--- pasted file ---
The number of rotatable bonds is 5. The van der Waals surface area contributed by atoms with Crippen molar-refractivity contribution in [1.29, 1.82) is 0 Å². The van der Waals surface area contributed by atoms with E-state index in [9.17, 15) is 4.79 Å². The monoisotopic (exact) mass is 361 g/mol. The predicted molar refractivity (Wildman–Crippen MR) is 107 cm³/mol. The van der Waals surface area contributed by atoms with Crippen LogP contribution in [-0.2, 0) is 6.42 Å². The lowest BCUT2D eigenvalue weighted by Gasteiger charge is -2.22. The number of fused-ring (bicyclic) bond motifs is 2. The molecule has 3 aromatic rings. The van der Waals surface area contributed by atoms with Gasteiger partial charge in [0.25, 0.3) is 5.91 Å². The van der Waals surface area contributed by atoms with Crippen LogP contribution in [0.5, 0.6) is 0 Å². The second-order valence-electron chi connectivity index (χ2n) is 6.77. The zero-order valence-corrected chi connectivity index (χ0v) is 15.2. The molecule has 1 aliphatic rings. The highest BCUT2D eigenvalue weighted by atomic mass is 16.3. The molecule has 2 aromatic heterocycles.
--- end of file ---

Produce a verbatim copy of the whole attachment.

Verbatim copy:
The number of rotatable bonds is 5. The van der Waals surface area contributed by atoms with Crippen molar-refractivity contribution in [1.29, 1.82) is 0 Å². The van der Waals surface area contributed by atoms with E-state index in [9.17, 15) is 4.79 Å². The monoisotopic (exact) mass is 361 g/mol. The predicted molar refractivity (Wildman–Crippen MR) is 107 cm³/mol. The van der Waals surface area contributed by atoms with Crippen LogP contribution in [-0.2, 0) is 6.42 Å². The lowest BCUT2D eigenvalue weighted by Gasteiger charge is -2.22. The number of fused-ring (bicyclic) bond motifs is 2. The molecule has 3 aromatic rings. The van der Waals surface area contributed by atoms with Gasteiger partial charge in [0.25, 0.3) is 5.91 Å². The van der Waals surface area contributed by atoms with Crippen LogP contribution in [0.5, 0.6) is 0 Å². The second-order valence-electron chi connectivity index (χ2n) is 6.77. The zero-order valence-corrected chi connectivity index (χ0v) is 15.2. The molecule has 1 aliphatic rings. The highest BCUT2D eigenvalue weighted by atomic mass is 16.3. The molecule has 2 aromatic heterocycles.